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GoLang on Android [Root]

If you’ve ever wanted to compile Go on Android this is the guide for you!

Gopher was created by Takuya Ueda ( Licensed under the Creative Commons 3.0 Attributions license.

Why use Go on Android?

My primary reason for compiling Go on Android was to use a tool that was written in Go. I wanted to embed that binary in my custom ROM I was building from the AOSP source.


To follow along with this tutorial you will need a rooted Android device, some knowledge of the Go language is helpful although not required. Some knowledge of ADB would be helpful but again it isn’t required since I’ll walk you through what the commands do.

source: StockSnap, via pixabay (PL)

Set up a development environment

The first thing you will need to do is get a copy of Go, if you don’t already have it installed you can get it here. Installation instructions are included once you select your appropriate download package for your system.

Hello Android from Go

The first thing we will need to do is write some Go, for the interest of keeping things simple we will make a simple hello world style program.

package mainimport "fmt"func main() {
fmt.Printf("Hello Android!\n")

Once you have the program written let’s save it, I’ll be saving it as hello_android.go in a folder called golang_android. We will want to run it on our host computer to ensure that it works before compiling it for Android. One of the very cool things about Go is that you can run it without compiling so let’s do that now, don’t forget to replace the path to the source with your path, I can run mine by calling the file because I’m working from within the same folder.

go run hello_android.go
It works!

Compile Go

To be able to run the program on Android, we’ll need to compile the source for ARM. I’m using an ARM to compile because I will be using a Snapdragon-based device to run the binary. If you’re using a different architecture like x86 you will need to use a different architecture.

Also, something to keep in mind, these commands are different on Windows vs Linux/macOS. I’ve outlined how to set the environment variables on either system below.

Set the environment variables(Windows)

set GOARCH=arm
set GOOS=linux

Set the environment variables(macOS, Linux)



go build hello_android.go

Push the Files

We will need to push the newly created hello_android binary to our Android device. I have chosen to use ADB to accomplish this and although there are many other ways to get the files on there I find this one is the easiest.

You can push the file anywhere on the device but for the sake of this guide, I will be putting it in /data/local/tmp. Don’t forget to change the source location to the location of the file that was created in the build step earlier.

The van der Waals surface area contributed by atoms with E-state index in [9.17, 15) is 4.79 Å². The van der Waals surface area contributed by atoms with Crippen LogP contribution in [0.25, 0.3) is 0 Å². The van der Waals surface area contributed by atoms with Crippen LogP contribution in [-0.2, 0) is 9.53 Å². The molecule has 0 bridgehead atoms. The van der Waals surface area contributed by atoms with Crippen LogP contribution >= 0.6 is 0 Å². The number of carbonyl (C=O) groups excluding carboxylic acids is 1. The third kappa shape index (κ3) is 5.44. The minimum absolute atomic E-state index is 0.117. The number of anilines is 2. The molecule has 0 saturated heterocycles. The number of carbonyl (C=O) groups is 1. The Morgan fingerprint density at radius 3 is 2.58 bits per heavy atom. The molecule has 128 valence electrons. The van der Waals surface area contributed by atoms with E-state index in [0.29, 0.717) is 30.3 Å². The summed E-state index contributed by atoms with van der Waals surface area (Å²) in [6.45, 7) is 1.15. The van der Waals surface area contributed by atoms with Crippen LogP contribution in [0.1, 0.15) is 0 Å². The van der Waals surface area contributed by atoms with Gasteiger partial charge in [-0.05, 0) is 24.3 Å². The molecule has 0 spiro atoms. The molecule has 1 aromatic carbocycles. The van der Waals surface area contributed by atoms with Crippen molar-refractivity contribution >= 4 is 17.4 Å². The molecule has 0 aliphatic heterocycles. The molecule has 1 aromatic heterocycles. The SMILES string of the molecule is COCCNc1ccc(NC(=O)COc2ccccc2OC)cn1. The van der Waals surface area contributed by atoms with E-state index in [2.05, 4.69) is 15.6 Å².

adb push "E:\Files\2019\08-August\08-13-2019 - GoLang on Android\golang_android\hello_android" /data/local/tmp

Finally, to use it we will need to change the permissions to allow execution.

adb shell “chmod +x /data/local/tmp/hello_android"

We can now run the binary with the following command.

adb shell “/data/local/tmp/hello_android”

GoLang Text Adventure Game in Android

I think the next step is obviously to build a text-adventure game written in Go and run it on Android, so let’s do it! You can download a text-adventure game from GitHub here. This is GopherVenture created by Jacknet, let’s run it on our Android device. We will follow the same procedure as before and compile it and push it to the device.

Since all the steps are listed above I’m only going to cover what I did on Windows to compile the source. I cloned the repository on my computer to E:\sourcetree\gopherventure so you will need to change this to wherever you cloned the repo. Also the device I’m using is a Snapdragon 820 dev kit so when I enter the shell it shows the device as msm8996, yours will almost certainly show something different.

cd E:\sourcetree\gopherventure
set GOARCH=arm
set GOOS=linux
go build adventure.go
adb push ./adventure /data/local/tmp
adb shell "chmod +x /data/local/tmp/adventure"
adb shell
msm8996:/ #/data/local/tmp/adventure


There you have it, you just ran Go code on an Android device. Thanks for taking the time to read this, I hope you found it useful. If you did please consider applauding, sharing or subscribing for more content. If you have any questions or comments don’t hesitate to drop me a line.

If you enjoyed this guide you might like my similar guides Python on Android and NodeJS on Android.

About the author

My name is Aaron Watson and I’m a Software Engineer specializing in embedded Android development based out of Clarenville, Canada. If you’d like to get in touch here is my Email, LinkedIn, GitHub and website.




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Aaron Watson

Aaron Watson

I’m a Full Stack Developer from Canada specializing in React, React-Native, Flask, and Apollo.

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